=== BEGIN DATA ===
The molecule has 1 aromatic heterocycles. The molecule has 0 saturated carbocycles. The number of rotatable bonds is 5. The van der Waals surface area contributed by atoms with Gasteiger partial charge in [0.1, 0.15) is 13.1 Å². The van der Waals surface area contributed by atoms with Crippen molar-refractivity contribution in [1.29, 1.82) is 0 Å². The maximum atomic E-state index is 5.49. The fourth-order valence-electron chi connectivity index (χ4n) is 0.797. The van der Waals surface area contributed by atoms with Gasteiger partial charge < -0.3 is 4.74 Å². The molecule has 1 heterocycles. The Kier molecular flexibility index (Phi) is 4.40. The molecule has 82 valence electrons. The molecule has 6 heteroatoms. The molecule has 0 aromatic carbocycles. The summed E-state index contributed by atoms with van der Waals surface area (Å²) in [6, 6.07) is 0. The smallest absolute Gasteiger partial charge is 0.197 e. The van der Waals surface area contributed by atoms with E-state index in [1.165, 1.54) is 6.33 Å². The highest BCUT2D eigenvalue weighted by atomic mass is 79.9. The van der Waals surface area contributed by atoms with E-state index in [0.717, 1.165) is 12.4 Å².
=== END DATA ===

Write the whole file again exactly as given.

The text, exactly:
The molecule has 1 aromatic heterocycles. The molecule has 0 saturated carbocycles. The number of rotatable bonds is 5. The van der Waals surface area contributed by atoms with Gasteiger partial charge in [0.1, 0.15) is 13.1 Å². The van der Waals surface area contributed by atoms with Crippen molar-refractivity contribution in [1.29, 1.82) is 0 Å². The maximum atomic E-state index is 5.49. The fourth-order valence-electron chi connectivity index (χ4n) is 0.797. The van der Waals surface area contributed by atoms with Gasteiger partial charge < -0.3 is 4.74 Å². The molecule has 1 heterocycles. The Kier molecular flexibility index (Phi) is 4.40. The molecule has 82 valence electrons. The molecule has 6 heteroatoms. The molecule has 0 aromatic carbocycles. The summed E-state index contributed by atoms with van der Waals surface area (Å²) in [6, 6.07) is 0. The smallest absolute Gasteiger partial charge is 0.197 e. The van der Waals surface area contributed by atoms with E-state index in [1.165, 1.54) is 6.33 Å². The highest BCUT2D eigenvalue weighted by atomic mass is 79.9. The van der Waals surface area contributed by atoms with E-state index in [0.717, 1.165) is 12.4 Å².